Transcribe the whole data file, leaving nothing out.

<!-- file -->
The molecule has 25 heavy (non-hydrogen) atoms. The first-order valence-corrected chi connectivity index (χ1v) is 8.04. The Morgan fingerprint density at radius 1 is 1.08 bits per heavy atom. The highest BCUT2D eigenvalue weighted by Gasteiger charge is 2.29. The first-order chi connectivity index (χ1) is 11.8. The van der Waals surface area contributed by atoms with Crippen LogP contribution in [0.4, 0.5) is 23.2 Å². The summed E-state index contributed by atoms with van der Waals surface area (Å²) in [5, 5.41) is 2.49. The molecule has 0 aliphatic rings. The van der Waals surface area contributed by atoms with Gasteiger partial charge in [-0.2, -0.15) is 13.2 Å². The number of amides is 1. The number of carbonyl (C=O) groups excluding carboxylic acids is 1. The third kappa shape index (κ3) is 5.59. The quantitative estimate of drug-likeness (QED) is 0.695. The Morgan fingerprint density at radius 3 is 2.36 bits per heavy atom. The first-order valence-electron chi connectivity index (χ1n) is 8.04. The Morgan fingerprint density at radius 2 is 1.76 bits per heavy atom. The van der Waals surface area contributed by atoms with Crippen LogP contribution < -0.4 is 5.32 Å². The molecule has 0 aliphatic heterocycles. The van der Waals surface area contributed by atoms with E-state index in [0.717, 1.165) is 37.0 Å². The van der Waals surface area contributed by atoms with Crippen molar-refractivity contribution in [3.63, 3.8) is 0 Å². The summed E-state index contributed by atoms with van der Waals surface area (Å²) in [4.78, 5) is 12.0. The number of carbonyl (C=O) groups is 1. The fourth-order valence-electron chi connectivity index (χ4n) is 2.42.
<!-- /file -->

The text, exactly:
The molecule has 25 heavy (non-hydrogen) atoms. The first-order valence-corrected chi connectivity index (χ1v) is 8.04. The Morgan fingerprint density at radius 1 is 1.08 bits per heavy atom. The highest BCUT2D eigenvalue weighted by Gasteiger charge is 2.29. The first-order chi connectivity index (χ1) is 11.8. The van der Waals surface area contributed by atoms with Crippen LogP contribution in [0.4, 0.5) is 23.2 Å². The summed E-state index contributed by atoms with van der Waals surface area (Å²) in [5, 5.41) is 2.49. The molecule has 0 aliphatic rings. The van der Waals surface area contributed by atoms with Gasteiger partial charge in [-0.2, -0.15) is 13.2 Å². The number of amides is 1. The number of carbonyl (C=O) groups excluding carboxylic acids is 1. The third kappa shape index (κ3) is 5.59. The quantitative estimate of drug-likeness (QED) is 0.695. The Morgan fingerprint density at radius 3 is 2.36 bits per heavy atom. The first-order valence-electron chi connectivity index (χ1n) is 8.04. The Morgan fingerprint density at radius 2 is 1.76 bits per heavy atom. The van der Waals surface area contributed by atoms with Crippen LogP contribution < -0.4 is 5.32 Å². The molecule has 0 aliphatic heterocycles. The van der Waals surface area contributed by atoms with E-state index in [0.717, 1.165) is 37.0 Å². The van der Waals surface area contributed by atoms with Crippen molar-refractivity contribution in [3.63, 3.8) is 0 Å². The summed E-state index contributed by atoms with van der Waals surface area (Å²) in [4.78, 5) is 12.0. The number of carbonyl (C=O) groups is 1. The fourth-order valence-electron chi connectivity index (χ4n) is 2.42.